• For example, the County has a “mobile app” that will allow voters to find their polling places via their cellphones and this should be better publicized. 
  • Ballot on Demand technology will facilitate use of optical scan machines in satellite absentee voting locations, because it will allow voters from any part of the County to vote in any absentee satellite, without the need for the Office of Elections to provide numerous paper copies of each one of the many ballot combinations in use for a November General Election. 
  • Scanning of voter registration applications and absentee ballot applications will minimize errors in voter registration records and processing of absentee ballot applications and minimize problems with finding voters when they show up to vote.

Recognizing that voting machines will continue to change and improve, the Committee recommends

  • That the County establish an enterprise fund for voting equipment replacement like the fund established to replace computers and other assets.  This would smooth out the large financial investments needed all at once when voting machines must be replaced.

 

Some of the Commission’s ability to obtain the information it needed to inform itself and develop recommendations to improve the electoral process was hindered by the fact that the Office of Elections, Electoral Board, and General Registrar are defendants in litigation that was filed before the Commission was formed and remained pending throughout the time the Commission met and prepared its report.  Outside counsel retained by the State Division of Risk Management to defend the litigation advised the Office of Elections, Electoral Board, and General Registrar not to respond directly to the Commission’s requests for information because of the risk that their doing so could jeopardize their ability to defend themselves in the litigation.  Therefore, the Commission’s requests for information had to be answered, if at all, at the next meeting through documents already existing, documents created to respond and then approved by the outside attorneys, or by the staff from the County Attorney’s Office who gathered information and reported back to the Commission.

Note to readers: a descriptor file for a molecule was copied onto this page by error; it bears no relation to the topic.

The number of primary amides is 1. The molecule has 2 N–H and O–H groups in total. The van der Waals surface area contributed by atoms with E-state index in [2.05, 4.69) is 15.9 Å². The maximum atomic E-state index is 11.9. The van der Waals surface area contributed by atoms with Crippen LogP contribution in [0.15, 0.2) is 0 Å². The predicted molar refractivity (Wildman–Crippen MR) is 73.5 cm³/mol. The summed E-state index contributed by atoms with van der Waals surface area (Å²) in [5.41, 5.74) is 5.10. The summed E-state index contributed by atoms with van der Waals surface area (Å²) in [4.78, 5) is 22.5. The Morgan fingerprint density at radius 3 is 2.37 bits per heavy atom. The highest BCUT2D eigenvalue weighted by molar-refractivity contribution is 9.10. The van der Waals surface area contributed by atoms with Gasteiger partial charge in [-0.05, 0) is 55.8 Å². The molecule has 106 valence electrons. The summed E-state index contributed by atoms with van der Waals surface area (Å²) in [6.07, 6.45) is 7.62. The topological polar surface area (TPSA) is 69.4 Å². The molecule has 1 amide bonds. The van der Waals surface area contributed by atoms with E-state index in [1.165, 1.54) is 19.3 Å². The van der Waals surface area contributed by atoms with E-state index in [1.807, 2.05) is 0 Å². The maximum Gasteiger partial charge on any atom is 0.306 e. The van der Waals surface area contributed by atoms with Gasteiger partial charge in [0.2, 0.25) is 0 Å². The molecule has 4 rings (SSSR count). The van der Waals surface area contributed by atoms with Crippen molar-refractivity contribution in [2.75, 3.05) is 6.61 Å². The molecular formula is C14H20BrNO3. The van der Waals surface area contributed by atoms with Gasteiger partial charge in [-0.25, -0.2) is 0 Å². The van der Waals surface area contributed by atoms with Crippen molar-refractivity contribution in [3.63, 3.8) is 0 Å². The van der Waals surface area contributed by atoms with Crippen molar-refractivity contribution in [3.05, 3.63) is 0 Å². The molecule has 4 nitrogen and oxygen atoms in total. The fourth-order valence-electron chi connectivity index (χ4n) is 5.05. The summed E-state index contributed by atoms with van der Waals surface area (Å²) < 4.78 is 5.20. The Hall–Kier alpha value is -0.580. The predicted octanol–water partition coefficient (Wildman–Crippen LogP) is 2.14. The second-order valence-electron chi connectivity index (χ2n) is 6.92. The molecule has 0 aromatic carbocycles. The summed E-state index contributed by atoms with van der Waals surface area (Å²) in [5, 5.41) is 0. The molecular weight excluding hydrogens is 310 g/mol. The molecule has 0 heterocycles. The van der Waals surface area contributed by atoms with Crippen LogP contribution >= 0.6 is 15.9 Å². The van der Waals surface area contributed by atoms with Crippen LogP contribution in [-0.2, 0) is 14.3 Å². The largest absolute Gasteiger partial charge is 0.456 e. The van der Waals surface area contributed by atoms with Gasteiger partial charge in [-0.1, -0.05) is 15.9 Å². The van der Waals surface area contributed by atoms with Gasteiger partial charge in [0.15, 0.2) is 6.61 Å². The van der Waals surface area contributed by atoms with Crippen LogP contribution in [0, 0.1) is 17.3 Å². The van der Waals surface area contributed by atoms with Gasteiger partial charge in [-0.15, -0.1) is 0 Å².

The Commission’s recommendations address only those improvements that are within the purview of the County to implement.  The Commission recognizes that there are other issues whose requirements are established by the Commonwealth and changes in those and other areas could make a difference.

The Commission recognizes the hard work and dedication of the staff and volunteers at all levels of the election process, from the election workers to the Electoral Board in handling a difficult process in a professional manner, and hopes that the recommendations made by the Commission will make the process operate more smoothly and more easily for the workers and the voters.

The Commission wishes to thank Michael Long and Erin Ward of the County Attorney’s Office for their invaluable support.  Lisa Connors of the Office of Public Affairs provided exceptional service as well.